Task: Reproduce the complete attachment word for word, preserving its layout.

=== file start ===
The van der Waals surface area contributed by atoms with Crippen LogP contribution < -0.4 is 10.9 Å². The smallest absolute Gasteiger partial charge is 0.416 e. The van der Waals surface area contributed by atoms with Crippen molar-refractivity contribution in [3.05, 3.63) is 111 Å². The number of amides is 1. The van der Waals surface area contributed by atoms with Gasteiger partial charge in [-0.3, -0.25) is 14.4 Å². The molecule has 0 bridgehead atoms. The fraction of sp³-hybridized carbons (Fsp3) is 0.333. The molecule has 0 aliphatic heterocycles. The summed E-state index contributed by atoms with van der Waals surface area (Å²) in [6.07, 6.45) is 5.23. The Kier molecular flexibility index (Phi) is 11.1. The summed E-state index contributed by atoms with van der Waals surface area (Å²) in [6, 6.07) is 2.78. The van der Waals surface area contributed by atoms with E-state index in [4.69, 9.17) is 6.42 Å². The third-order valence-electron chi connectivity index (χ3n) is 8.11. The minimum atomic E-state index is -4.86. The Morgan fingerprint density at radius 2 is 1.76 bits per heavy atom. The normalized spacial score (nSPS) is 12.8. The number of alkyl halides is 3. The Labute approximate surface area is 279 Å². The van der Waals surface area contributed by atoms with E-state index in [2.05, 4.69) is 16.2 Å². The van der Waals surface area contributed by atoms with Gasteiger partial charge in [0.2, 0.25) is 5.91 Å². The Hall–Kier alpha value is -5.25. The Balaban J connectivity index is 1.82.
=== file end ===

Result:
The van der Waals surface area contributed by atoms with Crippen LogP contribution < -0.4 is 10.9 Å². The smallest absolute Gasteiger partial charge is 0.416 e. The van der Waals surface area contributed by atoms with Crippen molar-refractivity contribution in [3.05, 3.63) is 111 Å². The number of amides is 1. The van der Waals surface area contributed by atoms with Gasteiger partial charge in [-0.3, -0.25) is 14.4 Å². The molecule has 0 bridgehead atoms. The fraction of sp³-hybridized carbons (Fsp3) is 0.333. The molecule has 0 aliphatic heterocycles. The summed E-state index contributed by atoms with van der Waals surface area (Å²) in [6.07, 6.45) is 5.23. The Kier molecular flexibility index (Phi) is 11.1. The summed E-state index contributed by atoms with van der Waals surface area (Å²) in [6, 6.07) is 2.78. The van der Waals surface area contributed by atoms with E-state index in [4.69, 9.17) is 6.42 Å². The third-order valence-electron chi connectivity index (χ3n) is 8.11. The minimum atomic E-state index is -4.86. The Morgan fingerprint density at radius 2 is 1.76 bits per heavy atom. The normalized spacial score (nSPS) is 12.8. The number of alkyl halides is 3. The Labute approximate surface area is 279 Å². The van der Waals surface area contributed by atoms with E-state index in [2.05, 4.69) is 16.2 Å². The van der Waals surface area contributed by atoms with Gasteiger partial charge in [0.2, 0.25) is 5.91 Å². The Hall–Kier alpha value is -5.25. The Balaban J connectivity index is 1.82.